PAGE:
In 1897, 19 progressive artists swam away from the mainstream Künstlerhaus artistic establishment to form the Wiener Secession (Vienna Secession). Among their number were Gustav Klimt, Josef Hoffman, Kolo Moser and Joseph M Olbrich. Olbrich designed the new exhibition centre of the Secessionists, which combined sparse functionality with stylistic motifs. Its biggest draw is Klimt's exquisitely gilded Beethoven Frieze. Guided tours in English (€3) lasting one hour take place at 11am Saturday. An audio guide costs €3.
The 14th exhibition (1902) held in the building featured the 34m-long Beethoven Frieze. It was intended as a temporary display, little more than an elaborate poster for the main exhibit, Max Klinger’s Beethoven monument. Since 1983 it has been on display in the basement. Multilingual brochures explain the various graphic elements, which are based on Richard Wagner’s interpretation of Beethoven’s ninth symphony. The small room you enter before viewing the frieze tells the story of the building. It served as a hospital during WWI and was torched by the retreating Germans during WWII (the gold dome survived the fire). The ground floor is still used as it was originally intended: presenting temporary exhibitions of contemporary art.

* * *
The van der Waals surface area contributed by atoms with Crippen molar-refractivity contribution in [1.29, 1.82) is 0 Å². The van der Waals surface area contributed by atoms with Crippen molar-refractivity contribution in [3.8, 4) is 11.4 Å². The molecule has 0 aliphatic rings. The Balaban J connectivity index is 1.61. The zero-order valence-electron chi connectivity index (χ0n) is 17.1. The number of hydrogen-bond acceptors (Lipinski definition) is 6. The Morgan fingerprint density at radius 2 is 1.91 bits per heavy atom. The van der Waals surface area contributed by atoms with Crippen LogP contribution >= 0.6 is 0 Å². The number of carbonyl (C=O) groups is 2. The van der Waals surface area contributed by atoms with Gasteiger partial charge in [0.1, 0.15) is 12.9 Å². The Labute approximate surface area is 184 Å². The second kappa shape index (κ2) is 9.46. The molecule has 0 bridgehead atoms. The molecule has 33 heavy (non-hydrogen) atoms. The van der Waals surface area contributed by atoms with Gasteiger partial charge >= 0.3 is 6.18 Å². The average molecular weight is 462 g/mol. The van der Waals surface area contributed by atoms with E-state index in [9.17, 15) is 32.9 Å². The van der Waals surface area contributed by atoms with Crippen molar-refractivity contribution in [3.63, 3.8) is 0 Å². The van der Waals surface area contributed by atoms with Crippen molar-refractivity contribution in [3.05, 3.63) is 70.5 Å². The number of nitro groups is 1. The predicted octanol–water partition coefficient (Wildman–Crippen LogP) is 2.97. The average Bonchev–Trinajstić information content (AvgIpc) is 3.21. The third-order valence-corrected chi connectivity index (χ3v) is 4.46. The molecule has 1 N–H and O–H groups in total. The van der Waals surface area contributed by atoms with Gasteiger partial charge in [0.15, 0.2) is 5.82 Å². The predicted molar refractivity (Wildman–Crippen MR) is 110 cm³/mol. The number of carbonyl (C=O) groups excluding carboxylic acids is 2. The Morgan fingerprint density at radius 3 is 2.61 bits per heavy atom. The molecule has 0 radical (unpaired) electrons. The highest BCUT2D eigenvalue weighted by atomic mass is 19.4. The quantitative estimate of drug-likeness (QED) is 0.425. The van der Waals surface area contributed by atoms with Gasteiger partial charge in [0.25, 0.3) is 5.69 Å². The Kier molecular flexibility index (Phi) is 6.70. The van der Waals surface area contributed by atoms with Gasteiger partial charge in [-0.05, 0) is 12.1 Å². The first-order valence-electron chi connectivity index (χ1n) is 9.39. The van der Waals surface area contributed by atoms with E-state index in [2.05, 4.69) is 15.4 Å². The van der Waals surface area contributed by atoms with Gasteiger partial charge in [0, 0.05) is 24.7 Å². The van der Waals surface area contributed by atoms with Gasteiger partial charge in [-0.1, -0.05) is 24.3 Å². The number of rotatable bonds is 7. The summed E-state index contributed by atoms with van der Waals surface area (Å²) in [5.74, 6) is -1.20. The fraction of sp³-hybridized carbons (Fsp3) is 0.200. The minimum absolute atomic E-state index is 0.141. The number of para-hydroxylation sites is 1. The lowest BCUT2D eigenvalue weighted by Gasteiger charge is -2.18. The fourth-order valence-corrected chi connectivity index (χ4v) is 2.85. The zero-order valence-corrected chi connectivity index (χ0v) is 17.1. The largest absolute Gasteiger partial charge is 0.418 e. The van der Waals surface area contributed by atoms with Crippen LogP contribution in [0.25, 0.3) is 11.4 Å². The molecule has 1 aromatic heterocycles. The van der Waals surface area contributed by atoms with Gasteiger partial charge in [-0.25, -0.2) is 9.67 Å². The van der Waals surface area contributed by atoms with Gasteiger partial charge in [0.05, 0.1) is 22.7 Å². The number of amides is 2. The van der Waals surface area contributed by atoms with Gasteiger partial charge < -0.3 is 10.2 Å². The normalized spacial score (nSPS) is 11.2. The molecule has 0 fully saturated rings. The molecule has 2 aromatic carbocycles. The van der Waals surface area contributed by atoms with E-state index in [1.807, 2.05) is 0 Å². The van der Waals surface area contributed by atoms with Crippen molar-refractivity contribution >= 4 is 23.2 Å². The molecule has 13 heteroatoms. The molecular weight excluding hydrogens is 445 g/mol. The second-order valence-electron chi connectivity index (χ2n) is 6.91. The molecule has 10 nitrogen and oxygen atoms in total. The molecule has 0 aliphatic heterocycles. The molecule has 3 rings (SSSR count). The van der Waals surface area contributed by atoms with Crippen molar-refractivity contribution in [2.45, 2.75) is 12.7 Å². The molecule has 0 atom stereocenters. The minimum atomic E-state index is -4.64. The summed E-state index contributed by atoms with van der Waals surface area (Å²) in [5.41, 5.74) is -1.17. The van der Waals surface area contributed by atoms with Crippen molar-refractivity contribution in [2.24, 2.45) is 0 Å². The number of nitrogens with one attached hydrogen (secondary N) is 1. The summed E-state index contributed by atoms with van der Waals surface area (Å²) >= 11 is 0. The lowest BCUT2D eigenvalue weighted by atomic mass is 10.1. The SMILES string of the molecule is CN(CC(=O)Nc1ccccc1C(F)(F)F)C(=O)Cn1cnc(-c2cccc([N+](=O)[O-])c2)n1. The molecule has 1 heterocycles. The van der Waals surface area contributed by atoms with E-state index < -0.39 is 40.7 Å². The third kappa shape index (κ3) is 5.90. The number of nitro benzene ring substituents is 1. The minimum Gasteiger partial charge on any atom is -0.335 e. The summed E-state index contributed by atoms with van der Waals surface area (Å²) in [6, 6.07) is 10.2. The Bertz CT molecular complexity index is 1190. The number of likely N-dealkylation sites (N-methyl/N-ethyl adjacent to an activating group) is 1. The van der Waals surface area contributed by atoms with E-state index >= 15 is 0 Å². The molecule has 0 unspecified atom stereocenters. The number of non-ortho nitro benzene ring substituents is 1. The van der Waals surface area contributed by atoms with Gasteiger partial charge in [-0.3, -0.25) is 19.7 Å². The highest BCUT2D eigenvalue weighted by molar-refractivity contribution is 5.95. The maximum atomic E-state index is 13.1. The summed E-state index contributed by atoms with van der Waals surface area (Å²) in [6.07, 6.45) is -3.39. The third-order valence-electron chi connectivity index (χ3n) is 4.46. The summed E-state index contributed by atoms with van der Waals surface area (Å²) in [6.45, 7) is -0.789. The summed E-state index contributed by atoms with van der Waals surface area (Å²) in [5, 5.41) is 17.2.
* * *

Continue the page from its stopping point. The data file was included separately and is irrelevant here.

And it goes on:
The building is certainly a move away from the Ringstrasse architectural throwbacks. Its most striking feature is the delicate golden dome rising from a turret on the roof that deserves better than the description ‘golden cabbage’ accorded it by some Viennese. Other features are the Medusa-like faces above the door with dangling serpents instead of earlobes, minimalist stone owls gazing down from the walls and vast ceramic pots supported by tortoises at the front.